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    How long do you have to drive to get a "warm" battery. On the 7th I drove for ~45 miles before stopping to charge. I did not have the "blue battery" restriction so I do not know at what temperature is is "too cold". It woudl seem to me that after 45 minutes of driving and never getting the "blue battery" restriction that my batteries should be warm enough to charge faster than what I get on a 220V 50 amp home charge.
     
  7. DarkMatter

    DarkMatter Member

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    What was your state of charge? On the 7th you arrived warm, and had the highest charge rate. However if you were in the top 20% of the battery you still could have been in the taper. Superchargers really do work best from a low SoC with a warm battery, the ideal conditions for road trips. Regular L2 charging should be your go-to if possible.
     
  8. APD1080

    APD1080 Member

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    On the 7th I was at 120 miles ~40% of charge so I should have been on the high rate slope. I should not start to taper off until around 220 miles. Being an engineer I have been tracking the various charge rates versus start miles and have never been this slow a rate. One woudl think that once the batteries are "warm" (what ever that temperature is?) then the rate of charge should not be impacted by the outside environment temperature. On the flip side, if I am in the southwest and have a few days of +100 F does that mean the charging rate will be reduced because the batteries may get too hot? Is there an optimal temperature range for battery charging? i.e. Goldilocks not to hot and not to cold.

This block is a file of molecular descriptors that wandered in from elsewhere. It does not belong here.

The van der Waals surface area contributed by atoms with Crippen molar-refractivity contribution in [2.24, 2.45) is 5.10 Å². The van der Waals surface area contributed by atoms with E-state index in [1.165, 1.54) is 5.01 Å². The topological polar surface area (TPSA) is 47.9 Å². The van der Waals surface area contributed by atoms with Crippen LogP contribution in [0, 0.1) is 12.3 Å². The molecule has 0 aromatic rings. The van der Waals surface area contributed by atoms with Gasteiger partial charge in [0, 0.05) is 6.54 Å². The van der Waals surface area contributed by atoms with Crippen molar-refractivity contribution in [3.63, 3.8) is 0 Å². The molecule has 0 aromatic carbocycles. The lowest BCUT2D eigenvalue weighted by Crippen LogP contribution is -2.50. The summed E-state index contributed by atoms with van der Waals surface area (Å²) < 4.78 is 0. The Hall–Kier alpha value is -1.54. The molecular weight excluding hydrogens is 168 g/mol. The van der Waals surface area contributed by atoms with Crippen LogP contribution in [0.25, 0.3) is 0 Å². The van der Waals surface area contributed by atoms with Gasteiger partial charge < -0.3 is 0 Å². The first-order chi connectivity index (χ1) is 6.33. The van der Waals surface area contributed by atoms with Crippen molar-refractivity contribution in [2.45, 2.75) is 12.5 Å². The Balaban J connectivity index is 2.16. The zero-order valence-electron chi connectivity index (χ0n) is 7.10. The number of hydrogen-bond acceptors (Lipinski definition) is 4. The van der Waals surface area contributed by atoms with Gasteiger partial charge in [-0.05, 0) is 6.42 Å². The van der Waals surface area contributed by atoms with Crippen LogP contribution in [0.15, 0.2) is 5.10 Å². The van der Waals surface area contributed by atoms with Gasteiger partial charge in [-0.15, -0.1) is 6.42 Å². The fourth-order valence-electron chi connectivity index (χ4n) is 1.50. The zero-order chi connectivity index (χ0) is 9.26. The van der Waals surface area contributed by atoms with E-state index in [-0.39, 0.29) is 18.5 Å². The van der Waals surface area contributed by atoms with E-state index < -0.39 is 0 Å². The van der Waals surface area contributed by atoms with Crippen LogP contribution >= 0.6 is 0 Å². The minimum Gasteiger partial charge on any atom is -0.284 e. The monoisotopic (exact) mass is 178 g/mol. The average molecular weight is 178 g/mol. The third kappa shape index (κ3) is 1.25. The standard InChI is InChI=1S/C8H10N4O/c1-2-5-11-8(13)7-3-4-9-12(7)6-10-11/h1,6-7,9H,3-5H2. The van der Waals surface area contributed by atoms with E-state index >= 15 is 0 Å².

9. rypalmer

    rypalmer Member

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    You might be suffering from an issue I encountered last weekend: Use L2 charger instead of Supercharger when battery is cold with very low SoC

    If you have the chance, try plugging into a L2 charger first, and see if that warms the pack effectively first, and report back.
     
  10. Larry

    Larry Member

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    Better yet charge at home prior to leaving and the battery will be warm. Superchargers should not be used for locals to charge. See multiple threads about this please.
     
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  11. Rocky_H

    Rocky_H Active Member

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    First off, it's a little humorous to see you refer to kilowatts as "useless", since the rate that the battery refills scales exactly with the power in kilowatts, rather than either volts or amps by itself. So to know if a charge rate is sensible or not, you really do need to check kilowatts.